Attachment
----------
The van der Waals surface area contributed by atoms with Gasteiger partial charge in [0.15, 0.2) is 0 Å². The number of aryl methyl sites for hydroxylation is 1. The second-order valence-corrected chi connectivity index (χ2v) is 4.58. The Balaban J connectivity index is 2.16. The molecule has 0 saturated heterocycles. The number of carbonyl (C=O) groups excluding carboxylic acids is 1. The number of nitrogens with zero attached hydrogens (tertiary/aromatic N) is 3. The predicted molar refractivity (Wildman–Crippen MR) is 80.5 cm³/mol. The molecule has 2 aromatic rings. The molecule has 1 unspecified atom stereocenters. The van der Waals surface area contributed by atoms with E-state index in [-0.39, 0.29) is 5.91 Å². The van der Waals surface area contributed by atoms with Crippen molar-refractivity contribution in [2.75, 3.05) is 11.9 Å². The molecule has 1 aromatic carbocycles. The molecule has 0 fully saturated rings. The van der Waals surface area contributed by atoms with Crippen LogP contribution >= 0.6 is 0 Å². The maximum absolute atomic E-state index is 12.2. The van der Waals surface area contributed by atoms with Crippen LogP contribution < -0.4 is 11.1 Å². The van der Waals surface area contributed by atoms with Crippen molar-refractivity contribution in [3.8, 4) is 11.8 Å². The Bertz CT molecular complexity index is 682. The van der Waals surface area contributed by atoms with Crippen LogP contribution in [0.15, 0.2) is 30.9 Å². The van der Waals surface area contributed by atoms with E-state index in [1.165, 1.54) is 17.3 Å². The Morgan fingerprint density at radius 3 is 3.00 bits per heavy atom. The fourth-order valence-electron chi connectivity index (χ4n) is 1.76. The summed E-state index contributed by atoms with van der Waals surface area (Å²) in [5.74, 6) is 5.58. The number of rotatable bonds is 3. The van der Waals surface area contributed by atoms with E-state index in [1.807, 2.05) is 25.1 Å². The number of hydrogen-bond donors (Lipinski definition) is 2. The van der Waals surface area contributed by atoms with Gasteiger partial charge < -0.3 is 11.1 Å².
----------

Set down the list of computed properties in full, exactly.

The van der Waals surface area contributed by atoms with Gasteiger partial charge in [0.15, 0.2) is 0 Å². The number of aryl methyl sites for hydroxylation is 1. The second-order valence-corrected chi connectivity index (χ2v) is 4.58. The Balaban J connectivity index is 2.16. The molecule has 0 saturated heterocycles. The number of carbonyl (C=O) groups excluding carboxylic acids is 1. The number of nitrogens with zero attached hydrogens (tertiary/aromatic N) is 3. The predicted molar refractivity (Wildman–Crippen MR) is 80.5 cm³/mol. The molecule has 2 aromatic rings. The molecule has 1 unspecified atom stereocenters. The van der Waals surface area contributed by atoms with E-state index in [-0.39, 0.29) is 5.91 Å². The van der Waals surface area contributed by atoms with Crippen molar-refractivity contribution in [2.75, 3.05) is 11.9 Å². The molecule has 1 aromatic carbocycles. The molecule has 0 fully saturated rings. The van der Waals surface area contributed by atoms with Crippen LogP contribution >= 0.6 is 0 Å². The maximum absolute atomic E-state index is 12.2. The van der Waals surface area contributed by atoms with Crippen LogP contribution < -0.4 is 11.1 Å². The van der Waals surface area contributed by atoms with Crippen molar-refractivity contribution in [3.8, 4) is 11.8 Å². The Bertz CT molecular complexity index is 682. The van der Waals surface area contributed by atoms with Crippen LogP contribution in [0.15, 0.2) is 30.9 Å². The van der Waals surface area contributed by atoms with E-state index in [1.165, 1.54) is 17.3 Å². The Morgan fingerprint density at radius 3 is 3.00 bits per heavy atom. The fourth-order valence-electron chi connectivity index (χ4n) is 1.76. The summed E-state index contributed by atoms with van der Waals surface area (Å²) in [5.74, 6) is 5.58. The number of rotatable bonds is 3. The van der Waals surface area contributed by atoms with E-state index in [1.807, 2.05) is 25.1 Å². The number of hydrogen-bond donors (Lipinski definition) is 2. The van der Waals surface area contributed by atoms with Gasteiger partial charge < -0.3 is 11.1 Å².